When I told this story to my friend Paige, she put her finger on it: Vianne and I needed to know what to expect in Craig’s space because we didn’t want to “get it wrong.” See, Vianne, Paige, and I have all experienced significant uncertainties growing up, which means that as adults, we try to avoid it at all costs. When we aren’t clearly told what to expect, the children in us still believe we might do something inappropriate, or won’t be prepared for or live up to what is expected of us—and we’ll suffer the consequences. Whether this means people will cease liking us and wanting spend time with us, we’ll get in trouble, or be humiliated, these concerns are not at all rooted in the present day.
When Vianne and I chatted more about this, we decided we needed a way to regain some balance in such situations—in other words, one of us needed to cue the other so we could recognize when we were truly curious and wanting to be helpful, versus when we were being neurotic! This would require moving the amount of consciousness we had of ourselves after the fact to when we first found ourselves getting into such a state, which is easier said than done. In retrospect, calling her and talking it through to see how we really felt about each alternative could have helped us both discover that either option was fine, and that our worry wasn’t really about what it appeared to be about.
A more significant issue for me about Craig's impromptu invite was whether to go at all. See, when I received his text mid-morning that I could head over any time that afternoon to enjoy food, drink, and the lake behind his house on what really was a gorgeous day, it actually stressed me out. I knew Craig wanted to entertain in his new home, but my husband and I had already made a slew of other plans. I went into a tailspin about what to do with my “time space”, for which I already had some pretty high expectations. In addition to my normal morning routine of journaling, working out and meditating, I had plans to work on this book, and we had a whole chicken in the fridge, on which we planned to try out a rotisserie attachment for the grill, since I had given it to my husband as a birthday present. It was supposed to rain on Monday, so Sunday (the day of Craig’s cookout) was the only day we had the time required to actually rotisserie a chicken! I spent what felt like hours going back and forth, evaluating pros and cons, trying to figure out the best thing do to: act spontaneously and change my plans, or deny Craig’s request because it was too last minute, and potentially miss out on a fun time?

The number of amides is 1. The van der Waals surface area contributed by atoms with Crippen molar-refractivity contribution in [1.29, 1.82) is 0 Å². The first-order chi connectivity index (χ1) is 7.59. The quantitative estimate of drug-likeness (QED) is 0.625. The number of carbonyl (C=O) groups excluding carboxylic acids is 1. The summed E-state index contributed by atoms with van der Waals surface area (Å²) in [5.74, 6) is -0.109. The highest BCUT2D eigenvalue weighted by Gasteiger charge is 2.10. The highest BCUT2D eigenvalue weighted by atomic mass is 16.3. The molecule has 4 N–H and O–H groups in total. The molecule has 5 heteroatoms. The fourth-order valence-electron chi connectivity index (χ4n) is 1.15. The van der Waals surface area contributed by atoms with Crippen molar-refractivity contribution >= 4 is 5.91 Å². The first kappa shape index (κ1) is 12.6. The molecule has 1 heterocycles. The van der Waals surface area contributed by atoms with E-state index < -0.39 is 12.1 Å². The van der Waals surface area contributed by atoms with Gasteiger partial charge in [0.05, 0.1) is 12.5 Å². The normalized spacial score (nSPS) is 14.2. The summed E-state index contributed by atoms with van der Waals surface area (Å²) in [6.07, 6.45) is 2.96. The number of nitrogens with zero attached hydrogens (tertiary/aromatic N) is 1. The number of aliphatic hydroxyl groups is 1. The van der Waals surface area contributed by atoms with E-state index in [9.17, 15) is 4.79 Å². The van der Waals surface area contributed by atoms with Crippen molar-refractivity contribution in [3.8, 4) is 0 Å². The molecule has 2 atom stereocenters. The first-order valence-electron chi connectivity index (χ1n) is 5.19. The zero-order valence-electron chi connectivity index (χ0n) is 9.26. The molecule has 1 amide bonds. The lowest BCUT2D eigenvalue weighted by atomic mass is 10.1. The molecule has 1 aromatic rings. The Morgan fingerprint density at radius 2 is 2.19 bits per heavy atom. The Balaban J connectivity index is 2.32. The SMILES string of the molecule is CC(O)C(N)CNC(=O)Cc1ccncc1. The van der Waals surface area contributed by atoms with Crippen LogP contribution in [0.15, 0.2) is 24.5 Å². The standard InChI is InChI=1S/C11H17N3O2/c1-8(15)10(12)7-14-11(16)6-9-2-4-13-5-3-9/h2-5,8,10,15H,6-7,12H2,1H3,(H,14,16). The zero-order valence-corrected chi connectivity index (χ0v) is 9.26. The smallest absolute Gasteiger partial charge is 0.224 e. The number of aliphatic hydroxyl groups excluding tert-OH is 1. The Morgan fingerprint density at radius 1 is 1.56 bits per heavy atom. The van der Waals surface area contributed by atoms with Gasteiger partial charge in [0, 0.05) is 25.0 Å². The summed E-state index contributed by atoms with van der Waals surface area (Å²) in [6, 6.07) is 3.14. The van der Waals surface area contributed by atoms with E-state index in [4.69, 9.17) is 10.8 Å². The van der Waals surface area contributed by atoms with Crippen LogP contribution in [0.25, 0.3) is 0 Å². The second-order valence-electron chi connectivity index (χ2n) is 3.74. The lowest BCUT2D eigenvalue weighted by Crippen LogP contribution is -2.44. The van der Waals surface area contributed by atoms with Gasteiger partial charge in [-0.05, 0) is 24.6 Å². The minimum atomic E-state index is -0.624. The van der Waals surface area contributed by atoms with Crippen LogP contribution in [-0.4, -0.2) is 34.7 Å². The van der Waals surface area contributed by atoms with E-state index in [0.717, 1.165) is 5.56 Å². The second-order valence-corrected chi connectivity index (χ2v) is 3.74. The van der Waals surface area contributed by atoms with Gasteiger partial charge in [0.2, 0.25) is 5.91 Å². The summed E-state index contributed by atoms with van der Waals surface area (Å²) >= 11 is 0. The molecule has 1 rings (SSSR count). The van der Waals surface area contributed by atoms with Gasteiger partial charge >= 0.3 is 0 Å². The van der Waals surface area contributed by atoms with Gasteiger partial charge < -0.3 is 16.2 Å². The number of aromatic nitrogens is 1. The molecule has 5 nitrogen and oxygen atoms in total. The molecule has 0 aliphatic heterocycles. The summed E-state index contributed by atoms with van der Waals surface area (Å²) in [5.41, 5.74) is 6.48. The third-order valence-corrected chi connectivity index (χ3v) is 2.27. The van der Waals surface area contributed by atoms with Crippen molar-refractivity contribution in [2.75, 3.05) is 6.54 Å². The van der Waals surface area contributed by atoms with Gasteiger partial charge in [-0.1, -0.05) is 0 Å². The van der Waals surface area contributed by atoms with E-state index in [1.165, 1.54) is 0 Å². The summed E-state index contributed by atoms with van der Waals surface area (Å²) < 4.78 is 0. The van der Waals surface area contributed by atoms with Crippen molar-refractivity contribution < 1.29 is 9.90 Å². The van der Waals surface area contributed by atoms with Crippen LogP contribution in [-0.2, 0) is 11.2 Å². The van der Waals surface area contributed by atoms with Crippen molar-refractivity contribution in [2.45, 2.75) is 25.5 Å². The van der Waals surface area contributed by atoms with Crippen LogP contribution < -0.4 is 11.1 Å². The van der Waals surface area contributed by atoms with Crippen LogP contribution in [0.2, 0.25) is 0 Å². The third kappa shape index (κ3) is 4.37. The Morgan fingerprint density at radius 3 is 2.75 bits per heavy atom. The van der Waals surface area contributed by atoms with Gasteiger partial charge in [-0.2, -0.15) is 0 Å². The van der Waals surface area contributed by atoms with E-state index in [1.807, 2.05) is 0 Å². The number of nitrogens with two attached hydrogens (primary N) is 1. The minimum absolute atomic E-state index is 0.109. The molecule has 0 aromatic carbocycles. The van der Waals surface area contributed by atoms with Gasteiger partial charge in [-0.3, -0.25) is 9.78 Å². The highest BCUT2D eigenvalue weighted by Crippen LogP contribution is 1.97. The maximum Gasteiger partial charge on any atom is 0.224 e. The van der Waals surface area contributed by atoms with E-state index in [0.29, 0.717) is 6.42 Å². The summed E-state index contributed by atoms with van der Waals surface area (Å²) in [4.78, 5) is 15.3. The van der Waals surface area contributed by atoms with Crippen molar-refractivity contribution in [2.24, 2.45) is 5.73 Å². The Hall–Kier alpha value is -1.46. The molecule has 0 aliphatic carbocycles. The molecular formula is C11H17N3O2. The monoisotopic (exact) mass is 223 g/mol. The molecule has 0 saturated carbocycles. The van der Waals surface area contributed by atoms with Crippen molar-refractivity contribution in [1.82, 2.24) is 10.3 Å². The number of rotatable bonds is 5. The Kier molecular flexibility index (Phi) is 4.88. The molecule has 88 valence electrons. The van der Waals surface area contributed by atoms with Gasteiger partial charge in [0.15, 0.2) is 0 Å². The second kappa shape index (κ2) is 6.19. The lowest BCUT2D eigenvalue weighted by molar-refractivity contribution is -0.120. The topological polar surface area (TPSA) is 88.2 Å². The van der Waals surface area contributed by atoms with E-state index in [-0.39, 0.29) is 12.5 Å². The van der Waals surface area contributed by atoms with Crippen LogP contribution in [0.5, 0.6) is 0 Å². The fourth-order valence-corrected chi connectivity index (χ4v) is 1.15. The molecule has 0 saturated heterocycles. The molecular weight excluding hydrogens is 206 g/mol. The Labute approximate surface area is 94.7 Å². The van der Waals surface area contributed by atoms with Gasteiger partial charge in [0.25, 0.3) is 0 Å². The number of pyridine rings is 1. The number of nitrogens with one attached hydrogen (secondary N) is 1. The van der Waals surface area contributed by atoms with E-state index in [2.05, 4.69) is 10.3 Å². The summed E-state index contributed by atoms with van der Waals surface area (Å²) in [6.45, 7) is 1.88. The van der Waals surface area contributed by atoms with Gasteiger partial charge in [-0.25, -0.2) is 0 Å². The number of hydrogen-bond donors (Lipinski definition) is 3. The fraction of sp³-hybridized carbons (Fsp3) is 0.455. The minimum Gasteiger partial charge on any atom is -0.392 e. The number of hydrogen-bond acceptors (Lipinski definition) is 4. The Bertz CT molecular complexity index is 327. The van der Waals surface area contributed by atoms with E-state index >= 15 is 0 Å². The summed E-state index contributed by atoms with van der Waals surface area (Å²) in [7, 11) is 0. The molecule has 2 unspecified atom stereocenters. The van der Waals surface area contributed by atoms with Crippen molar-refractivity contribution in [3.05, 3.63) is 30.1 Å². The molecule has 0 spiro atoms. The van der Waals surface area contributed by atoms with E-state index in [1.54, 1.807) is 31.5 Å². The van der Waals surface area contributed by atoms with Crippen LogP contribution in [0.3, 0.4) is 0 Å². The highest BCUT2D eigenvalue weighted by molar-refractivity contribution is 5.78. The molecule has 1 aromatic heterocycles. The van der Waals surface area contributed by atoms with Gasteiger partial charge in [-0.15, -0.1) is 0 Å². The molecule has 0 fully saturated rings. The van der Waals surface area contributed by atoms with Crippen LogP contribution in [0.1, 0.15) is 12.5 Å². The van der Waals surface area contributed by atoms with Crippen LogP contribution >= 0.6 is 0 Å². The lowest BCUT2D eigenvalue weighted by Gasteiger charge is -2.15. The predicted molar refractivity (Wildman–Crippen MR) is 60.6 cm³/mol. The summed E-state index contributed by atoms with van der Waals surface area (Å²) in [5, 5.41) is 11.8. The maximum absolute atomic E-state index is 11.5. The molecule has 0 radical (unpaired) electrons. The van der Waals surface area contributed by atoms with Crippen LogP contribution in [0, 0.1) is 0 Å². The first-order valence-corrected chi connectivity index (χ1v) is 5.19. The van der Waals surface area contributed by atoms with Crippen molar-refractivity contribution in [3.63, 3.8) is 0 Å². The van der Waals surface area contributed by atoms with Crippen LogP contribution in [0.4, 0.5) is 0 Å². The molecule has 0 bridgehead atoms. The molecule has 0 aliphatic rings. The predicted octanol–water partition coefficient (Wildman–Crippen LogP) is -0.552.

Looking back the whole situation sounds quite ridiculous, but at the time, it seemed perfectly reasonable. As I said, I am a planner, and there’s something oddly rewarding to me about making a list of “to do’s” and crossing things off throughout the day. This was instilled in me early in life—even as a young child, I had a long list of chores to complete, after which completing I would get some recognition from my parents. Logically I recognize that I don't need their approval now, and that I could stand to be more flexible, but old habits die hard! Thanks to my husband’s extreme flexibility with our plans and Vianne’s encouragement to go with her, we did all end up going to Craig’s party. We had a great time, and Monday turned out to be sunny enough for us to rotisserie the chicken after all!

Thought Experiments
  • Consider finding or writing an affirmation that you can repeat to help you be open to new experiences in a physical space, without having to know exactly what’s going to happen. These can be as simple as: “I am safe and open to new experiences.” or “Everything is OK.”
  • If you find yourself getting caught up in overly regimented ideas about how your day should go, ask yourself: “If I don't get this task done, what is the worst that will happen?” Or, “What will I miss out on if I don’t adjust my plans?” Question your assumptions about what you have to get done, and who are really doing these things for. If you're not doing them for yourself or someone currently in your life, consider whether following your plans to the letter will give you the satisfaction or approval you're really seeking.
  • Limit yourself to doing between one and three tasks on your “to do” list per day. You may find you accomplish more than that anyway, but you will also feel freedom—more mental and emotional space to help you focus, and less resentment about how busy you are!